BWW Review: Happy Ending: THE LITTLE MERMAID at MSMT

BWW Review: Happy Ending: THE LITTLE MERMAID at MSMT

"A very, very merry, merry, happy, happy ending...." sings the colorful cast of human beings and sea creatures as they celebrate the wedding of Prince Alexander and Melody in Marc Robin and Curt Dale Clark's musical version of THE LITTLE MERMAID. And, indeed, this final 2019 Maine State Music Theatre production in the Pickard Theater proves to be just that! The third Theatre for Young Audiences show which closes another season of spectacular theatre for the Brunswick-based theatre is one of the most ambitious, completely realized productions created by MSMT's intern company.

Robin and Clark's THE LITTLE MERMAID adheres closely to the Hans Christian Anderson original, adding the familiar contemporary spin and little twists for which the creative pair is known. There is a colorful re-imagined cast of fantastical characters, a plot driven by fantasy and romance, and an ending that uplifts with its messages of the positive power of collective thought and human interaction. As with so many Robin and Clark scripts, evil carries within it the seeds of its own destruction and is no match for the redeeming nature of self-sacrificing love. The creators tell their tale with humor and heart in catchy and varied songs that range from jaunty sailors' tunes to parodies of opera to legitimate Broadway romantic ballads and powerful character-driven moments like the Sea Witch's "Finest Creature." And, as always, there is audience engagement that captivates the young and draws them into the magic.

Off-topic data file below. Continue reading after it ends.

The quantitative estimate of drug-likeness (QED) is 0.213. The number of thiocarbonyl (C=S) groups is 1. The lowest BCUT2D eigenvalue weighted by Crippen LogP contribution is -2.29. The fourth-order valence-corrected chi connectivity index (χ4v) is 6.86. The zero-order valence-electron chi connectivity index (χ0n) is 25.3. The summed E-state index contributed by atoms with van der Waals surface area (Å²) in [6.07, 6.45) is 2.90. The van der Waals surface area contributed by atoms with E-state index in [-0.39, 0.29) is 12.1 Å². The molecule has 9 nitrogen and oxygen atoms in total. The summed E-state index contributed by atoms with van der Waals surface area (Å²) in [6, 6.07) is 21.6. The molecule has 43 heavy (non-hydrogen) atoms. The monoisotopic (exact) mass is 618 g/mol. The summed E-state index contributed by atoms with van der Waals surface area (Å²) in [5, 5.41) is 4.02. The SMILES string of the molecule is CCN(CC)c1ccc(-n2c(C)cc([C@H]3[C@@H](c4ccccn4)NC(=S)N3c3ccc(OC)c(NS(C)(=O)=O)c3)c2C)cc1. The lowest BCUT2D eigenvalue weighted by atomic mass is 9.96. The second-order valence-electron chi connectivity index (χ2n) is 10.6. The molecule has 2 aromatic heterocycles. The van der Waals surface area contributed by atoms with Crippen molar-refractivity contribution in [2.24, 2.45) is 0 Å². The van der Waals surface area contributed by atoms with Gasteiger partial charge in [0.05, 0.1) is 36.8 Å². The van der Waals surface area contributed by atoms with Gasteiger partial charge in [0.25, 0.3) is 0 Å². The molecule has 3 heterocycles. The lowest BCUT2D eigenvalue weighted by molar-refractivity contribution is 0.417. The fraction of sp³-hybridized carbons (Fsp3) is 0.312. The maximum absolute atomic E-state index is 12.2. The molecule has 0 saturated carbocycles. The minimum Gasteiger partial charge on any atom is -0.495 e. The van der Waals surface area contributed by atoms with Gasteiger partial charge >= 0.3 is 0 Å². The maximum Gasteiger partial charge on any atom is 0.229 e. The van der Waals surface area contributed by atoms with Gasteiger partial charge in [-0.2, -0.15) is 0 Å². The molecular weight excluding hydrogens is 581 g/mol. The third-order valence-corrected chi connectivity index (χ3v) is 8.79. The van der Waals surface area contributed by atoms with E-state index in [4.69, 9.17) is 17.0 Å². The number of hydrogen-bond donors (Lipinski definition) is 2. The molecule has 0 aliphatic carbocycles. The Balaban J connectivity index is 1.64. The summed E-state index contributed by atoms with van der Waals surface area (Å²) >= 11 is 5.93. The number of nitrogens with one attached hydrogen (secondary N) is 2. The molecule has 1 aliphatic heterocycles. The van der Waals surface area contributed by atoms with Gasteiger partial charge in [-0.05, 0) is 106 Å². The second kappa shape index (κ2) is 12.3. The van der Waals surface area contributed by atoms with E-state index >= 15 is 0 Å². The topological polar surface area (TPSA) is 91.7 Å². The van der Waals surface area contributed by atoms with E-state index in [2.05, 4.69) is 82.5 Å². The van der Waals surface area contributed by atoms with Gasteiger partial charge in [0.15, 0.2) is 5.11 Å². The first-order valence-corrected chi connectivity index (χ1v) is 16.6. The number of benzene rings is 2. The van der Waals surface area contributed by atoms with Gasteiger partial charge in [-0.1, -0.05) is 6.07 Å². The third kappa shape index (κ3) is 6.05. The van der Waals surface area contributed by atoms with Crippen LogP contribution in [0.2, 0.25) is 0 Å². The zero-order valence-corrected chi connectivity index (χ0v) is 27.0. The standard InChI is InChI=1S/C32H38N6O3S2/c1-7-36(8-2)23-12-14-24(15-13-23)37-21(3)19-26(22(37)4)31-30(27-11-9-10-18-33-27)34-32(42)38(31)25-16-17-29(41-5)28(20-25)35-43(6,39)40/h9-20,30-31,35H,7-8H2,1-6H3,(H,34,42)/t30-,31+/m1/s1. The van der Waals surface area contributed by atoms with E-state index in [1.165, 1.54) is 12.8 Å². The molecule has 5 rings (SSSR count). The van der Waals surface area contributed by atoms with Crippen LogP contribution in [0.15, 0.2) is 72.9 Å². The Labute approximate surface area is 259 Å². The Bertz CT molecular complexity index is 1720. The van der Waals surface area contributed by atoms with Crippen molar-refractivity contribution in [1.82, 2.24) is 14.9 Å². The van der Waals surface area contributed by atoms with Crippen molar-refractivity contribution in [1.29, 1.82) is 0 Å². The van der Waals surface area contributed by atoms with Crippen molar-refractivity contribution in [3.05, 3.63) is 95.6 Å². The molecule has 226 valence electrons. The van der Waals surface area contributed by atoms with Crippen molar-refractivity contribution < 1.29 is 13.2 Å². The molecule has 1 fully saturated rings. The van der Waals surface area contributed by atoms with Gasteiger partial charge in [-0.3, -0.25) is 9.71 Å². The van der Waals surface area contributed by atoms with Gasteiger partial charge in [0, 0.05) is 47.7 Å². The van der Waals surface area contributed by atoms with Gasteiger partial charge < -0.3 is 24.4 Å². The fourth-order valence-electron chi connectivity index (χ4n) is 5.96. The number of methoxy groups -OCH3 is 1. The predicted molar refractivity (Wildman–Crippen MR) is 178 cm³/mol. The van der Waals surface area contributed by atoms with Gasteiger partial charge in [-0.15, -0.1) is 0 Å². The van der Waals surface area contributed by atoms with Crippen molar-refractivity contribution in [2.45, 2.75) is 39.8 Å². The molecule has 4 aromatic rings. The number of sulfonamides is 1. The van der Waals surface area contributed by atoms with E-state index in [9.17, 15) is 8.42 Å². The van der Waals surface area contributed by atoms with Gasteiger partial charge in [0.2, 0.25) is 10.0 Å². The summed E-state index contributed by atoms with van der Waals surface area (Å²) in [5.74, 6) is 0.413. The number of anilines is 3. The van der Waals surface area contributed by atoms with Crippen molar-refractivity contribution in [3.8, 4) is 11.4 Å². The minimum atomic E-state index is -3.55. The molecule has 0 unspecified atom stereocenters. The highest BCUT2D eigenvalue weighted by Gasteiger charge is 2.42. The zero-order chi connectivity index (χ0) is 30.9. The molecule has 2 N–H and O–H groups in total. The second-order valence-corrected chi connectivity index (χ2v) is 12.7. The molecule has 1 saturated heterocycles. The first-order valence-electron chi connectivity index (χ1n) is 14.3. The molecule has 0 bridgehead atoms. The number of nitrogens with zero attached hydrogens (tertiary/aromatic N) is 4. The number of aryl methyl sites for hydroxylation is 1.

Raymond Marc Dumont ably directs and choreographs the lively production, while Music Director Evan Cuddy (with Keira Teboe and Mark Fredericks) provides the excellent instrumental accompaniment.

BWW Review: Happy Ending: THE LITTLE MERMAID at MSMTThe physical production, under the technical direction of Jacob Crosbie, is imaginative and attractive to the eye. Ensconced serendipitously within the confines of THE WIZARD OF OZ main stage set, the scenery by Cameron Delinski (Madison Macdonald, Paints Charge) makes admirable use of the space and avails itself of some of the perks and special effects such as the whimsically illuminated proscenium, the fire geysers, and the flying apparatus. Tiago Rodrigues' props aid the changing ambiance and locales with impressive pieces such as the ship's helm, the Sea Witch's smoky cauldron, and Poseidon's seahorse-drawn chariot. Henry Rodrigues' projections create the contrasting feeling of underwater and land, adding a magical element to the overall look and providing a lovely visual introduction during the Overture. Amanda Fisk's lighting design captures the light and dark moods of the piece, while Hannah Prentice creates the fine sound design. Stage Manager Mickey Acton and her assistant Julianne Graffeo keep all the moving parts on track with expert precision.